It also makes Me want to leave this debate with My dignity intact while I can. Singed, not scathed...

I will go ahead and pick up some more books on the subject. I have, in truth, read on subject. It occurs to Me that what I have read may be biased or inaccurate, or I did not fully get it. Actually, I happen to be reading a book right now that, minimally at least, touches on the subject: Ray Kurzweil's The Age of Spiritual Machines, which I have enjoyed so far, and two other of his books. I will go ahead and throw The Selfish Gene on the list, too.

UPDATE: Ordered The Selfish Gene on Amazon for about $8. Grabbed the God Delusion, too.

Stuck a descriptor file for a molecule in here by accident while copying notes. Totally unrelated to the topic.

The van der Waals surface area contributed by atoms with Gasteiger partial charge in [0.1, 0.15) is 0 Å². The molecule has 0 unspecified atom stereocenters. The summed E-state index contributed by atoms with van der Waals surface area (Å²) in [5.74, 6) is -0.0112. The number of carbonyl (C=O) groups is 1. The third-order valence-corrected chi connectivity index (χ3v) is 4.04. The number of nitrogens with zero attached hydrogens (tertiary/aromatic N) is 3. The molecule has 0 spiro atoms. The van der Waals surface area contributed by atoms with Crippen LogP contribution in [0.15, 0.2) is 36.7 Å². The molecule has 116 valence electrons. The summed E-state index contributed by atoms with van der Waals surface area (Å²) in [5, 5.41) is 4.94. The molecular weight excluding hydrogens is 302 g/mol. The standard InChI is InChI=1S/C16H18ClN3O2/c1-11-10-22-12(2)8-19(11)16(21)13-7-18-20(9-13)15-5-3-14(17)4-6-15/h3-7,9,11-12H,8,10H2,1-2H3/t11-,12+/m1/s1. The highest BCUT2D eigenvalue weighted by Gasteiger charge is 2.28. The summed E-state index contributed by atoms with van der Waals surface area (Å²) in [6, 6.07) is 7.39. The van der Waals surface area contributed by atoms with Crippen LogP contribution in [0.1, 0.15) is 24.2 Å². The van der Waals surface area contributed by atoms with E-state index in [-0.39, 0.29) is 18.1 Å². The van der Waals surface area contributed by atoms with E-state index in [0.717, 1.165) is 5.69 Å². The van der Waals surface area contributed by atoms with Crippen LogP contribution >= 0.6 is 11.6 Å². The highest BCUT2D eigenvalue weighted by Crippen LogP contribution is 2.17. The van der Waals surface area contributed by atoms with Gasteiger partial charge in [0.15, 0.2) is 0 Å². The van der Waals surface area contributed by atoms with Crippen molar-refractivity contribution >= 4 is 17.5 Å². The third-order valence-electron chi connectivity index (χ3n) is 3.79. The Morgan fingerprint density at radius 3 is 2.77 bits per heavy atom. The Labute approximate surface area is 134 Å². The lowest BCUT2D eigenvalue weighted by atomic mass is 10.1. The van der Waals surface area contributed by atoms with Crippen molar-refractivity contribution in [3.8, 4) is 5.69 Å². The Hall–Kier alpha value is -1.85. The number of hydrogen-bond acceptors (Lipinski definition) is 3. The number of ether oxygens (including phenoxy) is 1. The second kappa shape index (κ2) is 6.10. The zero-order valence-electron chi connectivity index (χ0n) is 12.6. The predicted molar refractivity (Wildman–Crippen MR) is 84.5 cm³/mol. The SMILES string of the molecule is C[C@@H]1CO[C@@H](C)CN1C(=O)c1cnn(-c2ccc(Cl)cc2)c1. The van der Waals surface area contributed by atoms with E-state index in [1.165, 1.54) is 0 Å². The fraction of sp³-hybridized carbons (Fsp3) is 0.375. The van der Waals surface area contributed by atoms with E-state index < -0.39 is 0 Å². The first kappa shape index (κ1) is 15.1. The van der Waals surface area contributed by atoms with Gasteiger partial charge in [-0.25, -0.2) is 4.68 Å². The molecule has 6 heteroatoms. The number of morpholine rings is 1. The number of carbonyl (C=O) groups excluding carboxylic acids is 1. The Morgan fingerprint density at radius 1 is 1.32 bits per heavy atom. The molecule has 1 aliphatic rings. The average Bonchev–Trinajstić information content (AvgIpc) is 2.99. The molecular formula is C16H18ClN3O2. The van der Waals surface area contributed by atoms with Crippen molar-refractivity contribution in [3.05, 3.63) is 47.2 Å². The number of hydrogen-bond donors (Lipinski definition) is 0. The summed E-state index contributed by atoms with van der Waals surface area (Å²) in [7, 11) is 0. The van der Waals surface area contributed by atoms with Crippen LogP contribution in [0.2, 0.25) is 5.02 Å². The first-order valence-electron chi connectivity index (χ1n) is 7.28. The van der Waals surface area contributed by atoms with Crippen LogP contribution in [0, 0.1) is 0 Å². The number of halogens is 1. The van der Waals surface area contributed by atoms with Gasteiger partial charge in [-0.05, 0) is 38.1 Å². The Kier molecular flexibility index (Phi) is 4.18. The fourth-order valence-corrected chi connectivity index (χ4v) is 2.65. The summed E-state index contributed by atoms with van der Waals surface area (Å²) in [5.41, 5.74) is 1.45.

Also, next time I will take care to have My ducks in row before I take a shot at one of the masters, even in jest.


Edited by The Abysmal (06/02/07 12:39 AM)
Edit Reason: Put My money where My mouth is
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#246514 - 06/01/07 11:34 PM A good book on this issue. [Re: Discipline]
Nemo Offline
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Registered: 10/06/02
Posts: 12591
Loc: Point Nemo s48:52:31:748, w123...
Tangled Minds by Dean Radin is not only an excellent examination of this phenomena but also is hands-down one of the best summaries with regard to the evidence for psi phenomena I have seen between two covers.

I do not recall that he says anything about evolution however. ;\)

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#246534 - 06/02/07 01:52 AM Re: A good book on this issue. [Re: Nemo]
Discipline Offline
CoS Warlock

Registered: 08/25/03
Posts: 6796
Loc: Forever West
Thank you for the book suggestion, Magister.